Other, more exciting conclusions might be available — that the more money spent, the more teachers employed, the worse the results, for instance. But I do not think that a graph of local authorities' expenditure on education against results would bear out any necessary connection between the two. Four of the 18 secondary schools in Brent have fairly respectable exam results. It could well be the case, however, that where there are bad teachers having more of them makes things worse rather than better. Brent council education chairman, Mr Ron Anderson, meets criticisms in the Report by saying that the council will make 'determined efforts' to recruit more teachers with an advertising campaign. And so we go on.

But of course other explanations are possible. My fellow-expert on state secon- dary education, Mr Peregrine Worsthorne, who wrote on the subject this Sunday, does not blame the teachers at all: Good teachers abound in the state system. Right-wing propaganda to the effect that they arc all a lot of lefty trendies is ludicrous- ly wide of the mark; as wide of the mark as all the stuff about British workers being idle lay-abouts. The root of the trouble . . is excessive trade union power.

We none of us believe all that stuff about British workers, of course, and I have no doubt that good teachers abound. Trade union power, as Mr Worsthorne points out, has endless deleterious effects. But the problem is not the abounding good teachers so much as the even greater abundance of bad teachers. Has Mr Wors- thorne ever examined the curriculum at a teachers' training college, or studied the dreadful, wet products of these softening- down establishments? Let us examine some of the inspectors' other findings.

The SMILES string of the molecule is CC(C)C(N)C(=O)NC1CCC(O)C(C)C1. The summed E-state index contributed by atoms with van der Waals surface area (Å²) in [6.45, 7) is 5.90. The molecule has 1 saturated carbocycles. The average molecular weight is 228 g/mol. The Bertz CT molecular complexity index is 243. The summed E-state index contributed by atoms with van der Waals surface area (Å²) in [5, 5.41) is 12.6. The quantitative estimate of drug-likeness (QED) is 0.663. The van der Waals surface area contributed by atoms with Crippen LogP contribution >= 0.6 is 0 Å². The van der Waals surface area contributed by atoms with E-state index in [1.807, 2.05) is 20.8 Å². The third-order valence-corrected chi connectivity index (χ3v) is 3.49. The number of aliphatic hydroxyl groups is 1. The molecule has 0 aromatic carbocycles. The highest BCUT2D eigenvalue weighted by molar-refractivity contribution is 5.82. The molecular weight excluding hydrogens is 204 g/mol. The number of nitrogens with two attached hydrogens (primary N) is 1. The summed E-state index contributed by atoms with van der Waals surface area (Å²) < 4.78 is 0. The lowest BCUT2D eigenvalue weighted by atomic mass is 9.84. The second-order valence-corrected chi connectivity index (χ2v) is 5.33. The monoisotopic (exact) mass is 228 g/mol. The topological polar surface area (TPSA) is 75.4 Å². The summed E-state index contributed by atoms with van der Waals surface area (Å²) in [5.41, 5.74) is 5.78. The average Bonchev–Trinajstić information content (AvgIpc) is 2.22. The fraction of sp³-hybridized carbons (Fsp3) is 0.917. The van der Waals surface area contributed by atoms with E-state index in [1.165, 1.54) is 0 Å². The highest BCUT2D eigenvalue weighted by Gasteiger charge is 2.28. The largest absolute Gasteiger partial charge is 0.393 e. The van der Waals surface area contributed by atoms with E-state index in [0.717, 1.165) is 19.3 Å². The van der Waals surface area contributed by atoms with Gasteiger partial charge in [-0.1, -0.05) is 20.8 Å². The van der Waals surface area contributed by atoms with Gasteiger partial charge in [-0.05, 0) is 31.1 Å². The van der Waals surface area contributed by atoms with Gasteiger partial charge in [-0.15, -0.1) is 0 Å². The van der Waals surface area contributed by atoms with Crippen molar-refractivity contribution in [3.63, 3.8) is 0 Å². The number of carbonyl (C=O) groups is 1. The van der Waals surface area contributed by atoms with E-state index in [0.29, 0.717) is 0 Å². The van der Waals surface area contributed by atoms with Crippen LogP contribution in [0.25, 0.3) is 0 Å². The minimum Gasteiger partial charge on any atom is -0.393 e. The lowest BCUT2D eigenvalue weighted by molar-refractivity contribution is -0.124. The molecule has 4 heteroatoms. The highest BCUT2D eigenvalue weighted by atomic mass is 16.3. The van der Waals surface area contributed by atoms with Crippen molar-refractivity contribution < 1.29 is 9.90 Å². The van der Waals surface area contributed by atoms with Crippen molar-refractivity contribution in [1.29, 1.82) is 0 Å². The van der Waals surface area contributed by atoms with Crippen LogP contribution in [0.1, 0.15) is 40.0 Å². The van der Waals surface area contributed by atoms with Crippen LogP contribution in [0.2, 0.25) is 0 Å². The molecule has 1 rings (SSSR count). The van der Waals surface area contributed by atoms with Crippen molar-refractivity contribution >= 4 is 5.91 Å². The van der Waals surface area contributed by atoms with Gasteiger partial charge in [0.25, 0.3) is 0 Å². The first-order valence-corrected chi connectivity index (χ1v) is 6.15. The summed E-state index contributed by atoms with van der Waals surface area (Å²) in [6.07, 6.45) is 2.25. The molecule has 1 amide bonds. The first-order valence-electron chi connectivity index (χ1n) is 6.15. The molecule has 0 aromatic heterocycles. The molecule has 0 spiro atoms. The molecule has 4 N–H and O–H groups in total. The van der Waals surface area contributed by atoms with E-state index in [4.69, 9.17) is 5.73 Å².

Discipline throughout was poor. In class- rooms 'disaffected pupils were hindering others' progress'. In half the schools, be- haviour in the corridors was rowdy and sometimes interfered with lessons. Chil- dren of all races and sexes were under- achieving:

Many low attainers were being left without an adequate grasp of basic skills and the potentially more able pupils did not realise or even recognise their potential. . . . A persistent problem — not uncommon in the country at large — is the failure to match work to pupils' different needs and abilities, particularly in mixed ability classes.

The key phrase in this passage, which might have been used as the title of H.M. Inspectors' entire report, is surely: not uncommon in the country at large. Brent, with its insalubrious, dingy neighbour- hoods and its rootless, 'socio-economic' inhabitants is undoubtedly an advanced case.

But whoever supposed that these 'mixed ability classes' — the polite way to describe unstreamed comprehensives — were a good idea in the first place? They were a by-product of all the silly, bossy ideas about education which Mrs Shirley Wil- liams took under her wing as young chicks in 1967. Grown to ugly ducklings by 1976, when she returned to the DoE, they have now grown into Brent geese.

As the inspectors point out, Brent has worse problems than the loss of education- al books which have been banned for alleged racist material. So do we all have worse problems while the spirit of Shirley Williams goes marching on. In time, her Brent geese will hang round the nation's neck like a truckload of dead albatrosses. But the real problem, almost unique to Britain according to the testimony of those who have taught abroad, is that British children no longer wish to learn.